Closing Soon, Danny DeVito-Starring, Hoarding-Themed ‘I Need That’ Deserves Space on Your Overstuffed Schedule

In the rehearsal process, L to R: Ray Anthony Thomas, Lucy DeVito, Danny DeVito. | Photo by Marcus Middleton

BY EILEEN STUKANE | On the stage where I Need That is in performance, the curtain, playing the part of a canvas, offers a painted aerial view of streets and houses—a grid of suburbia in Anywhere, USA. My Playbill is even more specific: “Place: New Jersey” and “Time: Now.” Spilling from beneath the curtain and onto the stage are old vinyl records, papers, files, a bin containing a filled black garbage bag contents unknown, transfer file boxes—the title’s “That” found in the spaces of our lives.

I hoped to see how closely art might imitate life: I inherited a house in suburban New Jersey and experienced a front door that barely opened due to the floor-to-ceiling, wall-to-wall objects that filled the entry way. The hoarders who lived in my inherited house were deceased relatives who were not around to tell me why they could not throw anything out. The hoarder in I Need That is the funny and lovable Danny DeVito, starring as an 80-ish widower who cannot throw anything out—but he must, because if he doesn’t, the Health Department will evict him from the house he owns and install him in state housing.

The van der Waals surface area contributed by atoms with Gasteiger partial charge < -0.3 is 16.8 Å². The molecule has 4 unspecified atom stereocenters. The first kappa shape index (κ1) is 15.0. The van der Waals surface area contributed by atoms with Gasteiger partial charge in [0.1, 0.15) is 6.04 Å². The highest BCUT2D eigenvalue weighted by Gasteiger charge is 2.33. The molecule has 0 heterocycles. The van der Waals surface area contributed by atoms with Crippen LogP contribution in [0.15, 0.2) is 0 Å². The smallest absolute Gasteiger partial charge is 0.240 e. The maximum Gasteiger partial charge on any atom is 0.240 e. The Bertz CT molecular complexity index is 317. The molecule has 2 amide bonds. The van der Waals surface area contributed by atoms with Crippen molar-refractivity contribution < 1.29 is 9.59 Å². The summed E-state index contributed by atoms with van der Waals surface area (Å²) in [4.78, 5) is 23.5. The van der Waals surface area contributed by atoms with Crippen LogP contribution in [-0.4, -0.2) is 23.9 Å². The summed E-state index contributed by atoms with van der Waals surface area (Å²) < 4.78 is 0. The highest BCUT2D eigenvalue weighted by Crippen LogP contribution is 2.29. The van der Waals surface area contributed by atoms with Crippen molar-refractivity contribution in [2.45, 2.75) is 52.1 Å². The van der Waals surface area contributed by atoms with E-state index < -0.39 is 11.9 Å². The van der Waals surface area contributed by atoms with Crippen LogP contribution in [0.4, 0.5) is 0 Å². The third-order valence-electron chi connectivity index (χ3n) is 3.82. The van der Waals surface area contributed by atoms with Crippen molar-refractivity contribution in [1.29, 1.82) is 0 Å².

Could the play and the character of Sam, who is being pressured to divest by his daughter Amelia (played by DeVito’s actual daughter, Lucy DeVito) help me understand why my relatives and so many others—an estimated 19 million Americans—are hoarders?

When the curtain rises, someone is pounding on a door and no human is visible on the set of a darkened living room where books, papers, boxes, crates, clothing, children’s games and all sorts of unrelated objects abound. Stirring from underneath a blanket which covers him and a chair, Danny DeVito, as Sam, emerges. In order to answer the door, he first must push aside a mattress blocking it. So far, the living room of I Need That holds only a fraction of what I had encountered. In the play there is still room for the players to walk around and even surfaces where they can sit. In my real-life experience, there was nowhere except a narrow goat path to walk between living room, dining room, kitchen—and certainly no place to sit.